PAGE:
PSYCHEDELIC PRO'S & CONS
A 2021 study in JAMA Psychiatry concluded that "This randomized clinical trial found that psilocybin-assisted therapy was efficacious in producing large, rapid, and sustained antidepressant effects in patients with major depressive disorder." Another 2021 study in the New England Journal of Medicine showed that patients with moderate to severe major depressive disorder who received two doses of psilocybin did just as well — if not better — at six weeks than patients who received daily dosages of escitalopram (an antidepressant medication). A 2021 study from Nature, which was a randomized, double-blind, placebo-controlled study (the gold standard for research), showed that "MDMA-assisted therapy is highly efficacious in individuals with severe PTSD, and treatment is safe and well-tolerated."
There have been many studies of ketamine as a treatment for depression that does not respond to other treatments. And it has been approved as an option for selected patients with treatment-resistant depression.
There is also great interest in the use of psychedelic medicines in hospice/end of life care. These medications can help people overcome their fear of death, and can help make the process of dying a more meaningful and spiritual experience.
What are the pros and the cons?
Some of these drugs, such as MDMA, are considered to be potential drugs of misuse, given the euphoria they can cause. Possible adverse effects of some psychedelics could include dizziness, drowsiness, extreme dissociation from reality, panic attacks, and nausea. Their illegality makes them more dangerous, and people using street drugs can suffer medical complications from taking contaminated drugs.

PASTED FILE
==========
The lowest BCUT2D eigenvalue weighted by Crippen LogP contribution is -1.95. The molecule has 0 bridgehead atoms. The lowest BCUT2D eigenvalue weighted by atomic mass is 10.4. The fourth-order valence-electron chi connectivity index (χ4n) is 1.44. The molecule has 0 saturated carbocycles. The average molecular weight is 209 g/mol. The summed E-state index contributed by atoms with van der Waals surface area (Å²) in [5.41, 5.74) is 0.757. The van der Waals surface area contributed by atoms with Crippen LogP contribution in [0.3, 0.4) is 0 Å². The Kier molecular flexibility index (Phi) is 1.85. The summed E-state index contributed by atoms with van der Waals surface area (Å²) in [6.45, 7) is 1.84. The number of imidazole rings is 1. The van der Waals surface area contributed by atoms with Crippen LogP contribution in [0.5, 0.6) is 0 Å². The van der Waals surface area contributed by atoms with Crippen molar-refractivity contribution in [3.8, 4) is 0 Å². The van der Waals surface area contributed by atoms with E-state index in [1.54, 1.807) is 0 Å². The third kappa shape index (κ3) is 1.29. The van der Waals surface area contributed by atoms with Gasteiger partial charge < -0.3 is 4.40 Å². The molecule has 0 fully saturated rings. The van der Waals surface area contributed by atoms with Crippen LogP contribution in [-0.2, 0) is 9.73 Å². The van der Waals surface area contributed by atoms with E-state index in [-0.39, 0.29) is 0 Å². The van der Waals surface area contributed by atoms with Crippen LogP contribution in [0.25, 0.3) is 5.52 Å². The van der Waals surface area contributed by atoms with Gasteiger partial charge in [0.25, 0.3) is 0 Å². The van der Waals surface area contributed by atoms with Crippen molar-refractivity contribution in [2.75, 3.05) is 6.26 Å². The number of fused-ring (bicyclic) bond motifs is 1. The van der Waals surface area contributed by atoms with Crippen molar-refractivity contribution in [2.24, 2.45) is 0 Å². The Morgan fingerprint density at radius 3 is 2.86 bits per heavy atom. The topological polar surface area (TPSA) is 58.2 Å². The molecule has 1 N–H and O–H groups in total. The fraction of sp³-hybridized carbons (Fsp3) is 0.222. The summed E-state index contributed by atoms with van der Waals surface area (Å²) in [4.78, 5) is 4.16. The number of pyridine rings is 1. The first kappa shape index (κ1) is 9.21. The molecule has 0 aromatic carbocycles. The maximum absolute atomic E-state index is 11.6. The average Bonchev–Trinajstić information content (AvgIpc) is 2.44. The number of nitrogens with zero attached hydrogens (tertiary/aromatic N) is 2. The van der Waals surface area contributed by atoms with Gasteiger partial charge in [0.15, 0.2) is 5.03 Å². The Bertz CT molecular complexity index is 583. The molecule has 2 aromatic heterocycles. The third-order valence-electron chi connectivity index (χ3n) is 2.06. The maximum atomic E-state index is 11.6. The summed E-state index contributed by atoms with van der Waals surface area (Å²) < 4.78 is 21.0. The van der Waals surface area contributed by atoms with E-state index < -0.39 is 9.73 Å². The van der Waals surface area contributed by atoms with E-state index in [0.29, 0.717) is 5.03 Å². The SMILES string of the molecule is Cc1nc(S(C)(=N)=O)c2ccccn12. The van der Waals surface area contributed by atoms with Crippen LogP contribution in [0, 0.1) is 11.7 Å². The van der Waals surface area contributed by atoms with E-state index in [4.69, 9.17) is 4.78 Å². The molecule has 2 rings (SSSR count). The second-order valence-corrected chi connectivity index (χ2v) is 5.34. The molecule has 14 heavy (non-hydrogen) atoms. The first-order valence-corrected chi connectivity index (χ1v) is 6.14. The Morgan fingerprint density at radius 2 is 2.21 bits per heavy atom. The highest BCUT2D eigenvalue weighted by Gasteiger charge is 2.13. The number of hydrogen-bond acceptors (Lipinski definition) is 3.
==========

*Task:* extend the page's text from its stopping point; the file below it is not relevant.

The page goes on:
Despite their burgeoning promise in the field of psychiatry, psychedelic drugs are not yet considered to be mainstream medicine, and their use is still largely condoned only in experimental or monitored settings. These substances can cause severe impairment and should not be used without a guide who is not under the influence, who can provide calming support and/or call for help if someone is having a bad trip or an adverse reaction.
On the plus side, for the conditions described above, they present a novel and incredibly promising treatment avenue for some of the most difficult-to-treat psychiatric conditions, such as PTSD or treatment-resistant depression. With proper supervision, they are relatively safe. Some patients say the experience of psychedelics can truly be life-altering. This is thought to be in part because the use of psychedelics frequently helps people to experience what is best described as mystical experiences, and that these experiences have been associated with improved outcomes.
Future exploration of psychedelic drugs
In a 1986 paper, referring to psychedelic drugs, "The problem is not so much how to get these drugs off the streets, but how to get them back in the laboratories, hospitals, and other supervised settings." Just because a drug can be enjoyed or misused, or has been associated with a counterculture or a particular set of political values, that shouldn’t mean that it ought to be locked away forever — especially when there is promising evidence of potential benefit for some of the cruelest conditions that affect humanity.
It is incredibly exciting to see what the future of psychedelic therapy holds.
Harvard Health Publishing Contribution By Peter Grinspoon, MD